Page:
Sustainable Software Talks and Latest News About Green Software

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In recent months, Apiumhub has hosted insightful sustainable software talks featuring two great speakers addressing the intersection of software engineering and environmental sustainability. Annie Freeman, Green Software advocate and engineer at Xero, delivered a compelling speech titled “How Software Engineers Can Help Solve Climate Change,” while Paola E. Annis, Principal Engineering Manager at Microsoft, shared her expertise on sustainable software in her talk titled “Cloud Efficiency: Building Sustainable Applications.

Sustainable Software: Key Takeaways from Annie Freeman’s Presentation

Here are some key takeaways from the presentation by Annie Freeman that focused on sustainable software.

The magnitude of Small Changes

Freeman emphasized that seemingly minor adjustments in software development practices can yield substantial positive impacts and contribute to sustainable software.

Electricity Consumption and Fossil Fuels

She underscored that two-thirds of electricity in 2022 originated from fossil fuels, and this urges the need for a reduction in reliance on these resources.

Shaping Electricity Demand

Freeman proposed reshaping electricity demand patterns to diminish dependence on fossil fuels. She shared an innovative example from New Zealand where users are encouraged to use electricity during non-peak hours offering them one hour for free. In this way, they were able to shape the demand for electricity using the renewable ones. Even though we have renewable energy sources where we live, sometimes when the electricity demand is high, they start to use fossil fuels as energy sources.

Carbon-Aware API

Freeman discussed the concept of a carbon-aware API, suggesting endpoints that help determine the optimal time of day for database backups to minimize carbon emissions.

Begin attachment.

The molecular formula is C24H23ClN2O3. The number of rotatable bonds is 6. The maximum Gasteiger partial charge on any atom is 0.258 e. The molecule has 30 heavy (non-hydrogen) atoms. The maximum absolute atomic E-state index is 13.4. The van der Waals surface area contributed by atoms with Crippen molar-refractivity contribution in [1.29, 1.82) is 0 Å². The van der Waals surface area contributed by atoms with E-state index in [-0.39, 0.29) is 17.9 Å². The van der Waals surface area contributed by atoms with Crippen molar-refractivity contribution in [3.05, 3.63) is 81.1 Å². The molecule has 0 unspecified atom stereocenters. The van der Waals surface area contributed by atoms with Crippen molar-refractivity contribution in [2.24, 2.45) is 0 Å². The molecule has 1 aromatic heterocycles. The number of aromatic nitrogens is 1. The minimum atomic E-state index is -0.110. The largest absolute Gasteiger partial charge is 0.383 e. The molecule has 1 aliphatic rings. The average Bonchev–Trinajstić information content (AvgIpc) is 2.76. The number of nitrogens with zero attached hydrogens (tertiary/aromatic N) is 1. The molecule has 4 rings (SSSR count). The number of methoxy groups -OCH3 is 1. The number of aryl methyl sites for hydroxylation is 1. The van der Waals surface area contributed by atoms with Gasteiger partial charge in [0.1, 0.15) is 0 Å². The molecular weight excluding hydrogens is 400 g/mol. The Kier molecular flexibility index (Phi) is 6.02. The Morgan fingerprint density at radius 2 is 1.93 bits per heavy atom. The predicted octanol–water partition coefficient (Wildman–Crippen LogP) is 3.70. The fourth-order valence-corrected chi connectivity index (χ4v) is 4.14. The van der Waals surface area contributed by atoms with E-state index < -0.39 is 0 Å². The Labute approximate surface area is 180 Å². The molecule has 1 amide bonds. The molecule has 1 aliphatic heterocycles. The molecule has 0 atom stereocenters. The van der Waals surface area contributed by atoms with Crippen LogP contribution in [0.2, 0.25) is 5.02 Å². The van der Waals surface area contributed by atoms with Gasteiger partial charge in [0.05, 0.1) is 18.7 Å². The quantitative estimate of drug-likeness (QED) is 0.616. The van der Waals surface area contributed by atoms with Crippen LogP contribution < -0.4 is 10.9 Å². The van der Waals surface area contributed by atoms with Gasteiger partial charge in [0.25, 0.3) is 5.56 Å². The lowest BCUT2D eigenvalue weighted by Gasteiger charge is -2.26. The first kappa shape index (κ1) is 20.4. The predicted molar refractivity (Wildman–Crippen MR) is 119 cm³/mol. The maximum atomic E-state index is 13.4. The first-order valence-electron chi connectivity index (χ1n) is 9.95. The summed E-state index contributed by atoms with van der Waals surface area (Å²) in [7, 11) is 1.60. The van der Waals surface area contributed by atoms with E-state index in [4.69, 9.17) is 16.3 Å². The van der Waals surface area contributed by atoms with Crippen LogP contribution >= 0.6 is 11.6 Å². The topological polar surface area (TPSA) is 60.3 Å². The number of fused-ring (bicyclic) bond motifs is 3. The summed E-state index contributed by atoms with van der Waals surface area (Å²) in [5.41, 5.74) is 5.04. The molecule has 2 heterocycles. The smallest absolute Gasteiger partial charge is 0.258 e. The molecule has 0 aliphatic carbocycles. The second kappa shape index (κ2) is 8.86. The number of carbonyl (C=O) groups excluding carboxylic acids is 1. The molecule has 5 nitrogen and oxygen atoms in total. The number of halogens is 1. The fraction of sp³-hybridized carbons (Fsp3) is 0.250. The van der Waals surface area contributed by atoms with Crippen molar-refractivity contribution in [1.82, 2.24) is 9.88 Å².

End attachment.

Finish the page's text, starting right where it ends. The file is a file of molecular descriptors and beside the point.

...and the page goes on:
Artificial Intelligence and Carbon Emissions

She addressed the growing impact of Artificial Intelligence on carbon emissions, quoting Dr. Sasha Luccioni’s perspective on the illogicality of using AI to address environmental issues caused by activities like deforestation.

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“Doesn’t make much sense to burn a forest and then use AI to track deforestation.“

Freeman advocated for building AI models more efficiently, emphasizing cleaner data storage practices, efficient architecture, and machine learning patterns.

eWaste and Embodied Carbon

Discussing the environmental impact of electronic waste, Freeman highlighted the significance of extending the lifespan of devices and minimizing embodied carbon through responsible disposal.

Green Software Foundation’s Guidelines

Freeman introduced the Software Carbon Intensity Guide developed by the Green Software Foundation. This guide provides a formula to calculate the carbon emissions rate for a software system, taking into account energy consumption, location-based emission rates, and the embodied carbon of devices used.